Goswami mixes fuels cells and figure skating
Figure skating and fuel cells might seem an odd combination to some, but they’re a good mix for Princeton chemical engineering major Sharon Goswami.
In her sophomore year, Goswami received a Reiner G. Stoll Undergraduate Fellowship to support independent summer research on fuel cells in the lab of chemical engineering professor Jay Benziger.
Goswami worked on polymer electron membrane fuel cells, which produce electricity when hydrogen ions are passed across a water-soaked membrane, and may one day power climate-friendly cars. Her research, which described the behavior of water droplets on a particular type of membrane, was published in the Aug. 18, 2008 issue of the journal Langmuir.
“Seeing the process of the paper getting written, as well as encountering Professor Benziger's ideas about different wetting phenomena, showed me a part of chemical engineering that is not addressed in most classes,” she said. “It also affected my actions as an officer of the fledgling Princeton Materials Research Society, since my research enabled me to attend the national Materials Research Society conference as a presenter and see firsthand one of the major forums where scholarly work is shared among researchers.” As co-president of the Princeton chapter, Goswami has worked to share this experience with undergraduates by organizing research talks and discussion sessions.
While her rigorous academic career (she is earning certificates in engineering biology and materials science) keeps her busy, Goswami is careful to make time for figure skating. She started skating at age six in her hometown of Fairfax, Va., and has competed with the Princeton Figure Skating Club throughout her four years at Princeton in both individual and synchronized skating events.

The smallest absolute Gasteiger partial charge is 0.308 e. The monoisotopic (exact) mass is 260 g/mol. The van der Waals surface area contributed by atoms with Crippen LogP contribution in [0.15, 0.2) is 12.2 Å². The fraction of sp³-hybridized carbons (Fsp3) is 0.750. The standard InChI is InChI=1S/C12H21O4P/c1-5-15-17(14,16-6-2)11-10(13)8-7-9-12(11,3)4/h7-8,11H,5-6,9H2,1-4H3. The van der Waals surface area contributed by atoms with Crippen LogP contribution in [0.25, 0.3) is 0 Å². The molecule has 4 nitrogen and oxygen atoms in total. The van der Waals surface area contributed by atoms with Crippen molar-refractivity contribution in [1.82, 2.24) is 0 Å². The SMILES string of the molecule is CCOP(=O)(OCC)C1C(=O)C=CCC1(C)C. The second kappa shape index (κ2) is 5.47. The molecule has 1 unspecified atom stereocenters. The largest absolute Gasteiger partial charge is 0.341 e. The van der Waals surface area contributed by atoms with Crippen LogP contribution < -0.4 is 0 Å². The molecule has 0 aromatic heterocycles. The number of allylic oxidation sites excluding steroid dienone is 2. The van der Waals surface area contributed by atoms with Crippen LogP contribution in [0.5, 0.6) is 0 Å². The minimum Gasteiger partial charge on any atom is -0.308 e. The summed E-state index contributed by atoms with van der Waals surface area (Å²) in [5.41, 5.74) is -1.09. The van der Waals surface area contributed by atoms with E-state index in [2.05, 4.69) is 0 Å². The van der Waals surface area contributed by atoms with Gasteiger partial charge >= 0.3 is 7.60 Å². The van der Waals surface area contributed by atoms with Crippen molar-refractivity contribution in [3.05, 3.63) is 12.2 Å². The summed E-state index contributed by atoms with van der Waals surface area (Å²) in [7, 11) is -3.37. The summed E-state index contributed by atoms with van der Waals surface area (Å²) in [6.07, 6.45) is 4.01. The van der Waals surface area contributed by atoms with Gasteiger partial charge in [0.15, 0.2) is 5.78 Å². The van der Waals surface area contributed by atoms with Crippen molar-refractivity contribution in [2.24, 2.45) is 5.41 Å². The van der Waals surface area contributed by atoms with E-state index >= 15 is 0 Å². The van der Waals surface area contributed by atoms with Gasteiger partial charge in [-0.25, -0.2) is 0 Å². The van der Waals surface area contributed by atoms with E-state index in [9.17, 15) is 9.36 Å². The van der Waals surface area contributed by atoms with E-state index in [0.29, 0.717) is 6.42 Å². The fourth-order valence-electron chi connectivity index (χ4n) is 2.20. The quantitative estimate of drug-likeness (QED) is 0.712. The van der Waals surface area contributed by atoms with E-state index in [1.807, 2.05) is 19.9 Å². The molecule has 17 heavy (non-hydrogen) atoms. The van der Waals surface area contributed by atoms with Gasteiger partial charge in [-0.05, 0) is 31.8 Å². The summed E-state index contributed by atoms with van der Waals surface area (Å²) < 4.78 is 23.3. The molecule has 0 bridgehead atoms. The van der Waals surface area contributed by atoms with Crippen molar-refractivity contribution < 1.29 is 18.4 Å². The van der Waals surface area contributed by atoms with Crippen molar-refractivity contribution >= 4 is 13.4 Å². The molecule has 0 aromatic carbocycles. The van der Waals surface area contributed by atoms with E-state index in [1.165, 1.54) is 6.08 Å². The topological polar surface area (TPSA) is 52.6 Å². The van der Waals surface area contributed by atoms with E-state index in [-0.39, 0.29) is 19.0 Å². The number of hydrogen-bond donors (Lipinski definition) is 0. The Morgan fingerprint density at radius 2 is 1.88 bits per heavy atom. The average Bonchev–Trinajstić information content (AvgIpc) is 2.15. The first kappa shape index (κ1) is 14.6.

In fact, it was a figure skating club member who finalized Goswami’s decision to attend Princeton. During a visit to campus, Goswami noticed a student wearing a club jacket in the Frist Campus Center and introduced herself. The student graciously sat down with Goswami to chat about the University, and Goswami knew it would be a good fit.
“When I visited, everyone seemed very happy here and very accessible,” she said. “And, after four years at Princeton, I can say that’s really how it is.”
In the summer of 2008, Goswami spent 10 weeks working at Vorbeck Materials in Jessup, Md., as part of the Keller Center for Innovation in Engineering Education’s Preparing to Lead internship program. The opportunity allowed her to apply engineering skills she learned in the classroom in a project to develop inks with electrical conductivity. In addition to the lab work, Goswami worked alongside Vorbeck’s patent agent – an experience that confirmed her post-Princeton plans to attend law school.
“I was considering law school before the internship, but I was convinced after working with the patent agent at Vorbeck,” she said. “The experience gave me much more of an idea of how I could use a law degree and I now plan to become a patent litigator.”